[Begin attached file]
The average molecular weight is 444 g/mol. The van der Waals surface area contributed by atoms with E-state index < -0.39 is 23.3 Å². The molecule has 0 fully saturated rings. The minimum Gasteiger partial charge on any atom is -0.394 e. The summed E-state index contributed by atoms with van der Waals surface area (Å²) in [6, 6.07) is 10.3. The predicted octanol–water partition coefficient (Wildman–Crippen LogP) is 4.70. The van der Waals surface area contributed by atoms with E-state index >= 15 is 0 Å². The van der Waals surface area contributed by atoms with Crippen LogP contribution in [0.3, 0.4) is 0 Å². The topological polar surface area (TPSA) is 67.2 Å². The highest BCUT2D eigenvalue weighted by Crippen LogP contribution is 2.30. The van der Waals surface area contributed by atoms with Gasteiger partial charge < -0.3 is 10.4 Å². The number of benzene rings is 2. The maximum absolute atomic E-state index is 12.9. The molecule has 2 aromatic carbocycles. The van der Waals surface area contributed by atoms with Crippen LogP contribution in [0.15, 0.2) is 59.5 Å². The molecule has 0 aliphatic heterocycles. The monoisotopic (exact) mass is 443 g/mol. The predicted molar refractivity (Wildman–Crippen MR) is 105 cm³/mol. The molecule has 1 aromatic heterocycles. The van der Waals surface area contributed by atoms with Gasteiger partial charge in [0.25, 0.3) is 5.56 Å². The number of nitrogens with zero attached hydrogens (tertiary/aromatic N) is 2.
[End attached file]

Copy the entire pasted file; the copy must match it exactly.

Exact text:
The average molecular weight is 444 g/mol. The van der Waals surface area contributed by atoms with E-state index < -0.39 is 23.3 Å². The molecule has 0 fully saturated rings. The minimum Gasteiger partial charge on any atom is -0.394 e. The summed E-state index contributed by atoms with van der Waals surface area (Å²) in [6, 6.07) is 10.3. The predicted octanol–water partition coefficient (Wildman–Crippen LogP) is 4.70. The van der Waals surface area contributed by atoms with E-state index >= 15 is 0 Å². The van der Waals surface area contributed by atoms with Crippen LogP contribution in [0.3, 0.4) is 0 Å². The topological polar surface area (TPSA) is 67.2 Å². The highest BCUT2D eigenvalue weighted by Crippen LogP contribution is 2.30. The van der Waals surface area contributed by atoms with Gasteiger partial charge < -0.3 is 10.4 Å². The number of benzene rings is 2. The maximum absolute atomic E-state index is 12.9. The molecule has 2 aromatic carbocycles. The van der Waals surface area contributed by atoms with Crippen LogP contribution in [0.15, 0.2) is 59.5 Å². The molecule has 0 aliphatic heterocycles. The monoisotopic (exact) mass is 443 g/mol. The predicted molar refractivity (Wildman–Crippen MR) is 105 cm³/mol. The molecule has 1 aromatic heterocycles. The van der Waals surface area contributed by atoms with Gasteiger partial charge in [0.25, 0.3) is 5.56 Å². The number of nitrogens with zero attached hydrogens (tertiary/aromatic N) is 2.